Following on from the rather successful Far Cry 3: Blood Dragon spin-off, RedLynx’s Trials series is the surprising choice to carry on the Blood Dragon name. Indeed it gets the full treatment complete with tongue-in-cheek takes on the 80’s with pop-culture and cheesy movie references and quotes, over the top action and larger than life characters all to a neon backdrop.
Trials of the Blood Dragon is one of many spin-offs of the Trials series, but is only the second Trials title available for current generation consoles following the release of the highly praised Trials Fusion in 2014. Blood Dragon, however, aims to be a more accessible and experimental Trials game compared to previous titles: content has been stripped back (there’s no more unlocking bikes, you use the one you’re given) and the game itself is considerably shorter too.
Trials and error
Trials of the Blood Dragon continues the long tradition of tasking players to negotiate their motorised bike through a plethora of ramps, flips and obstacles on a two-dimensional plane by good use of the accelerator, brake and by shifting your rider’s weight both back and forwards as needed.
Completing levels is very much a case of trial and error. It’s handy, then, that your progress is saved every time you pass a checkpoint. Once you crash out, a simple hit on the reset button will spawn you back to your previous checkpoint. It’s this quick reset back into the action which makes the game hard to put down at times – much like what we’ve recently experienced with Trackmania Turbo.
Once you’ve completed one of the game’s often pretty and colourful 27 levels on offer you’ll be given a grade which takes into account the time remaining as well as how many times you needed to hit that reset button. You can perfect your grade by replaying levels over and over looking for that elusive crash-free run if you are so inclined, although admittedly I had no great enthusiasm to do so outside of the first few levels.
On the wrong foot
Trials of the Blood Dragon controversially breaks up the on-bike action by offering the player on-foot platforming sequences. Early on these sequences are sporadically introduced and feel basic. As you progress through the game however these platforming sections get more and more frequent, complex and challenging.
You’ll be expected to duck under obstacles, jump from platform to platform, interact with terminals, push boxes and shoot objects and enemies to proceed. This may sound fun, but in reality, it very much takes you out of the flow of the on-bike sections which, needless to say, are where the most fun in the game is had (this is a Trials game after all).
These platforming sections wouldn’t be too tiresome if they just made up a small portion of the playing time, but this is sadly not the case. It would probably not be a stretch to say that about a third of the game is taken up by these platforming sequences.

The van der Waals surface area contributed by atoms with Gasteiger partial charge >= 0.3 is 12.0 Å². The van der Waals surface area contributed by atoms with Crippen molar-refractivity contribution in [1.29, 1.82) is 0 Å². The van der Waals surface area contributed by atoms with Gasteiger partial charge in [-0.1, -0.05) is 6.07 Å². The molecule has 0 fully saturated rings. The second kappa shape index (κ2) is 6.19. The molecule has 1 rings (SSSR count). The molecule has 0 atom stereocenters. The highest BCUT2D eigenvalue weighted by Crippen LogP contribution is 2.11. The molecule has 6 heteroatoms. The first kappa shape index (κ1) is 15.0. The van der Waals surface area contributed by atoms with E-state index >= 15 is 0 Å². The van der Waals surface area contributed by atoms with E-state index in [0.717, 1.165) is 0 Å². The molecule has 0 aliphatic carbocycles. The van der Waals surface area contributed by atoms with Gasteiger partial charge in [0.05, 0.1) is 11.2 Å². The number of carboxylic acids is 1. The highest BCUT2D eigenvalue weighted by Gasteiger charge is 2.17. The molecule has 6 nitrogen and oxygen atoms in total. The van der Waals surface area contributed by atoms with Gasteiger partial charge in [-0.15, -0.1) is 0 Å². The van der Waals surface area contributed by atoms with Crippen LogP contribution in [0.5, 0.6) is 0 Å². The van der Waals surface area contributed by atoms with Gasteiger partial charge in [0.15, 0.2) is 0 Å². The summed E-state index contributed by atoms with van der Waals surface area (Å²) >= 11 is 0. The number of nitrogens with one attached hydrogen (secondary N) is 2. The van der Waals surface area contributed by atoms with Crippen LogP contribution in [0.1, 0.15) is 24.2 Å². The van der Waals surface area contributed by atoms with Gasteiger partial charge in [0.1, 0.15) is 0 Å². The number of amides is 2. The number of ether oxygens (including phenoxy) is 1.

The platforming in later levels, in particular, require a lot of skill which will no doubt frustrate players – so much so in fact that I can easily imagine many struggling enough to consider giving up on the title altogether.
Mine cart madness
Platforming aside, some of the other non-bike content fares much better. The grappling hook which sees you swinging from object to object, can be a lot of fun and requires some finesse. Developer RedLynx also include segments which involve driving an eight-wheeled tank-like vehicle, a remote-controlled car, and even mine carts to good effect.
The eight-wheeled vehicle feels heavy and purposeful and provides a satisfying feeling of power when smashing through walls and causing general havoc. The remote-controlled car sections require you to use both shoulder buttons to propel the vehicle forward depending on which way it’s currently facing and requires some thought, whereas the mine cart sequences were fun and brought back memories of the mine cart madness level from Donkey Kong Country albeit on acid.
Every so often you’ll also get the chance to don a rocket pack too which can be very challenging to control and will make for some interesting, if not hair-pulling, moments depending on your skill level.
Trials of the Blood Dragon is very much a stripped down and experimental Trials game with some elements faring better than others. The level design is generally very impressive with the title offering some truly memorable and unique moments like when your character is tripping on a large dose of turbo crank for instance. The soundtrack is also a highlight and helps to keep you invested in the game despite the less than stellar storyline.
As an experimental concoction, RedLynx has got the dosage wrong. You are too often yanked out of the fun and satisfying bike segments and put into these less than inspiring on-foot platforming sequences which spoil the flow of the game and feel bland, boring and superfluous. I can appreciate the fact that RedLynx is trying to inject some new flavour into their Trials series, but ultimately the game would have been superior if it had stuck to the tried and tested formula of previous titles.
- Generally fun bike segments
- Impressive level design
- Decent soundtrack
- Other vehicles provide a change of pace
- Frustrating and dull on-foot sequences
- Too much platforming
Trials of the Blood Dragon is very much a stripped down and experimental Trials game with some elements faring better than others. The level design is generally very impressive with the title offering some truly memorable and unique moments. The soundtrack is also a highlight and helps to keep you invested in the game despite the less than stellar storyline. Unfortunately, You are too often yanked out of the fun and satisfying bike segments and put into these less than inspiring on-foot platforming sequences which spoil the flow of the game and feel bland, boring and superfluous.